Friday, April 1, 2011

More Rounds Fired in the Battle Over the Metal "Codices" Discovered in Israel

Prior post

This has all the makings of a long, drawn out war, with no holds barred to ruin reputations of archaeologists and competing experts. Rather pathetic.  Will we ever know the truth?  When did truth become a casualty in the battle of egos and ideology? 

Note the source of this story - Deseret News, part of the Deserte conglomerate, out of Salt Lake City, Utah.  For those of you not so familiar - Salt Lake City, Utah is the home of the Mormon religious conglomerate.

Earlier this month, The Israel Antiquities Authority (IAA), dismissed the books as a forgery and as being a "mixture of incompatible periods and styles … without any connection or logic. Such forged motifs can be found in their thousands in the antiquities markets of Jordan and elsewhere in the Middle East."

Ancient metal plates found in Middle East
Published: Thursday, March 31, 2011 3:26 p.m. MDT
JERUSALEM — A discovery in the Middle East of more than 20 ancient lead plate "books" — each with five to 15 pages — is being hailed by some as one of the most important religious discoveries of the past. Others are calling it ridiculous.

Image from The Mail Online, 30 March 2011. Notice the
eight-pointed 'rosette' - an echo of the imagery
of the Goddess Inanna c. 4000 BCE.  Is this a sign that
the image is actually real?
The director of the country of Jordan's Department of Antiquities, Ziad al-Saad, told BBC that the books might have been made by followers of Jesus in the few decades immediately following his crucifixion. "They will really match, and perhaps be more significant than, the Dead Sea Scrolls," Saad said. "It seems that we are looking at a very important and significant discovery, maybe the most important discovery in the history of archaeology."

Jeff Chadwick, a practicing field archeologist who is in Israel as BYU's Jerusalem Center Professor of Archeology and Near Eastern studies thinks it is a silly story. "Almost everybody is getting wrong. I couldn't believe that Fox News picked it up," he said. "This is not going to pass the smell test in the end run."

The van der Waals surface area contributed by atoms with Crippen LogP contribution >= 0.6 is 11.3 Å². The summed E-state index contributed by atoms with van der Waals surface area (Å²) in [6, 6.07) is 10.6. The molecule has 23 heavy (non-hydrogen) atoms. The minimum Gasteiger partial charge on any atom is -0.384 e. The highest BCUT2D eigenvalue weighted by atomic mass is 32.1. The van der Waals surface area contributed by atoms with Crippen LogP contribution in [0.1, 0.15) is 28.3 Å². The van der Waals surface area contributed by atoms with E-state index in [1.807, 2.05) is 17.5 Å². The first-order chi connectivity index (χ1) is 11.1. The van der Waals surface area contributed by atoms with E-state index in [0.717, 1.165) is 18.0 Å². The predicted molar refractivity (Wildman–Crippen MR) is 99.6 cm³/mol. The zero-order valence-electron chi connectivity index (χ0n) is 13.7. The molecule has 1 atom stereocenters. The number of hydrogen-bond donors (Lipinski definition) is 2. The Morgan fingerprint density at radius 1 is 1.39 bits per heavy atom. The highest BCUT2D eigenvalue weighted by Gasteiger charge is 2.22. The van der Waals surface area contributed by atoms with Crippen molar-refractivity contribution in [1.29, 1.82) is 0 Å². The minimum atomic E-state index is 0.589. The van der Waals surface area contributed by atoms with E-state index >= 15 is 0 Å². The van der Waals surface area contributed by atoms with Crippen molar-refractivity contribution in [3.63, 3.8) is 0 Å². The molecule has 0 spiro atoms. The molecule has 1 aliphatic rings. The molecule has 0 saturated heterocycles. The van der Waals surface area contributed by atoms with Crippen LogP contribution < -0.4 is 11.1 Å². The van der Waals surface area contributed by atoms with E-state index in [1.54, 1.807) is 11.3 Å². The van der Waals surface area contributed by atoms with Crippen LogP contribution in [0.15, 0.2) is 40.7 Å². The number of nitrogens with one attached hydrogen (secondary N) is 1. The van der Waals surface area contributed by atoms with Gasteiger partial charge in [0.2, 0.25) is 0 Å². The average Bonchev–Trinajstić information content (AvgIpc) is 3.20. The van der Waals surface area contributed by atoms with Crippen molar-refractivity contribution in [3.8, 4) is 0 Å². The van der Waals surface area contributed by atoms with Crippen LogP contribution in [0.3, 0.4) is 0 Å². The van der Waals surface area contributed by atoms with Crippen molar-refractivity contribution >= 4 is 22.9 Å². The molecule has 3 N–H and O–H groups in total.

One of the sticking points is the origin of the plates.

The first story, related by the BBC, is that a Jordanian Bedouin spotted them after a flash flood exposed part of a cave. This happened about five years ago. Then, another Bedouin smuggled them into Israel. This does not make the Jordanian government happy and they want them back.

The second story is from the Israeli Bedouin who now has the books. The Jewish Chronicle Online identified the Bedouin as "Hassan Saeda, from the northern Israeli village of Um-al-Ghanam." Saeda said they have been in his family for a century — found by his great-grandfather in a cave in Jordan.

The ancient Goddess' symbol "Tree of Life"
masquerading as early Christian symbol of the
crucifix.  Note the eight "rays" of light springing
out of the top of the crucifix - symbols of
enlightenment - called the "Holy Spirit" in
the Bible (in some translations, "Sophia.")
David Elkington, an author and archeology enthusiast, appears to be the main person pushing the recent interest in the plates, according to a report on BBC radio. He told BBC that the small business-card-sized books are judged to be Christian because of their covers. He said there are symbols and signs that could be interpreted by early Christians as representing Jesus. Those symbols are next to other symbols that represent the presence of God.

There is also a representation of a seven-branched menorah, which Elkington told BBC that Jews were forbidden to represent.

If this all wasn't enough, he said there is also a map of ancient Jerusalem. It has a cross on it next to what appears to be a small building with an open door — possibly representing the open tomb of Jesus.

Rest of article.

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